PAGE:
The Hindoo legend concludes, moreover, with an episode resembling, in almost every particular, that which resulted in the curse of Ham by his father Noah.

3. GREEK TRADITIONS.— The whole human race was corrupted; violence and impiety prevailed; oaths were broken; the sacredness of hospitality was shamelessly violated; suppliants were abused, or murdered; and the gods mocked and insulted. Infamy and nefariousness were the delight of the degenerated tribes. Jupiter resolved, therefore, to destroy the whole human race, as far as the earth extends and Poseidon encircles it with the girdle of the waves. The earth opened all her secret springs, the ocean scnt forth its floods, and the skies poured down their endless torrents. All creatures were immersed in the waves, and perished. Deucalion alone, and his wife Pyrrha, both distinguished by their piety, were, in a small boat, which Deucalion had constructed by the advice of his father, Prometheus, carried to the lofty peaks of mount Parnassus, which alone stood out of the floods. They were saved. The waters subsided. The surviving pair sacrificed to Jupiter the flightgiving, and consulted the gods, who again, through them, populated the earth by an extraordinary miracle. This tradition appears in a still more developed form in Lucian. There was a very old temple in Hieropolis, which was universally asserted to have been built by Deucalion, the Scythian, when he had been rescued from the general deluge. For it is related that enormous crimes, prevalent through the whole human race,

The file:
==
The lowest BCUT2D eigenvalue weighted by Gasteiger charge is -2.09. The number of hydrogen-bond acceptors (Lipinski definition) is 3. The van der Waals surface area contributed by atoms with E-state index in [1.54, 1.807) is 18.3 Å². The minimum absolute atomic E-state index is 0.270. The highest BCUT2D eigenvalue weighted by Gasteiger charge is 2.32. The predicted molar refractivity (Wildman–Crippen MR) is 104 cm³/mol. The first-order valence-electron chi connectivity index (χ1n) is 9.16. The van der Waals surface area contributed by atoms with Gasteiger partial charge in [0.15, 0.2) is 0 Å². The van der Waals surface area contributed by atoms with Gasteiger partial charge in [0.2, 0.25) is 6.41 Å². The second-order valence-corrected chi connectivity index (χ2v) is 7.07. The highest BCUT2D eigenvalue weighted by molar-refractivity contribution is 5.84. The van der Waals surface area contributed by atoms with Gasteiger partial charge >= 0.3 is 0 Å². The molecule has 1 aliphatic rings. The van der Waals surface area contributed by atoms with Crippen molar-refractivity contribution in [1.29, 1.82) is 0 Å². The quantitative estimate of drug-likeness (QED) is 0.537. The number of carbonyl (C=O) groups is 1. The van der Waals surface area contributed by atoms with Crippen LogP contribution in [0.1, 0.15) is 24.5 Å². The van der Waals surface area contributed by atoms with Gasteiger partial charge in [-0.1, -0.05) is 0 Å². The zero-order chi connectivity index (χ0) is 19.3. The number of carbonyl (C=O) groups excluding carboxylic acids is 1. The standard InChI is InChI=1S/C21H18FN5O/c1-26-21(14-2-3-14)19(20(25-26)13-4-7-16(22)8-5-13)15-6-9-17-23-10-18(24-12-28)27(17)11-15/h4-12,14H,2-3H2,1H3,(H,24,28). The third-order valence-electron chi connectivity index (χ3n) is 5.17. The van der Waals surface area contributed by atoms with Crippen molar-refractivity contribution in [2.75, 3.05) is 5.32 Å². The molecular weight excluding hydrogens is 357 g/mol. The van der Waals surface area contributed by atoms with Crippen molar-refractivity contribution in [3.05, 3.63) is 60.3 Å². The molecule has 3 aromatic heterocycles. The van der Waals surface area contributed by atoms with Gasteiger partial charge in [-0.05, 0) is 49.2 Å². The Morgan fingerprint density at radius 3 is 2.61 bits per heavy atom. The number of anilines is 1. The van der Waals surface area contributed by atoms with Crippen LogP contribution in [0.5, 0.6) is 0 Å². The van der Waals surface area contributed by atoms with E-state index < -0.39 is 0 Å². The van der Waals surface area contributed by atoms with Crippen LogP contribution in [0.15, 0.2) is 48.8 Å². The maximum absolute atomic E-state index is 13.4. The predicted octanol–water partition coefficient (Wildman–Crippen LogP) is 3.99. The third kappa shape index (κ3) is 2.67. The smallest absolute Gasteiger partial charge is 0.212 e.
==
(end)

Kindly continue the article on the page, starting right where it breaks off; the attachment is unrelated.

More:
had provoked the wrath of Jupiter, and caused the destruction of man. Deucalion alone was found wise and pious. He built a large chest, and brought into it his wives and children; and when he was about to enter it, boars, lions, serpents, and all other animals came to him by pairs. Jupiter removed all hostile propensities from their breasts, and they lived together in miraculous concord. The waves carried the chest along till they subsided. After this, an immense gulf opened itself, which only closed after having totally absorbed the waters. This wonderful incident happened in the territory of Hieropolis; and above this gulf, Deucalion erected that ancient temple, after having offered many sacrifices on temporary altars. In commemoration of these events, twice crery year water. is brought into the temple, not only by the priests, but by a large concourse of strangers from Syria, Arabia, and the countries of the Jordan. This water is fetched from the sea, and then poured out in the temple in such a manner that it descends into the gulf. — The same tradition assumed, indeed, under different hands, a different local character; Hyginus mentions the Ætna, in Sicily, as the mountain where Deucalion grounded; the Phrygians relate that the wise Anakos prophesied concerning the approaching flood; and some coins struck under the emperor Septimius Severus, and some of his successors in Apamea, and declared genuine by all authorities in numismatics, represent a chest, or ark, floating on the waves, and containing a man and a woman. On the ark a bird is perched, and another is seen approaching, holding a twig with its feet.

The same haman pair is figured on the dry land, with up-lifted hands; and on several of those pieces even the name NO (NQ), is clearly visible.-A legend, perhaps, as old as that of Deucalion, though neither so far spread, nor so developed, is that of Ogyges, who is mostly called a Baotian autochthon, and the first ruler of the territory of Thebes, called after him Ogygia. In his time, the waters of the lake Copais are said to have risen in so unusual a degree, that they at last covered the whole surface of the eartlı, and that Ogyges himself directed his vessel on the waves through the air.—Even the dove of Noah bears an analogy to the dove which Deucalion is reported to have dispatched from his ark, which returned the first time, thus indicating that the stores of rain were not yet exhausted, but which did not come back the second time, and thereby gave proof that the skies had resumed their usual serenity.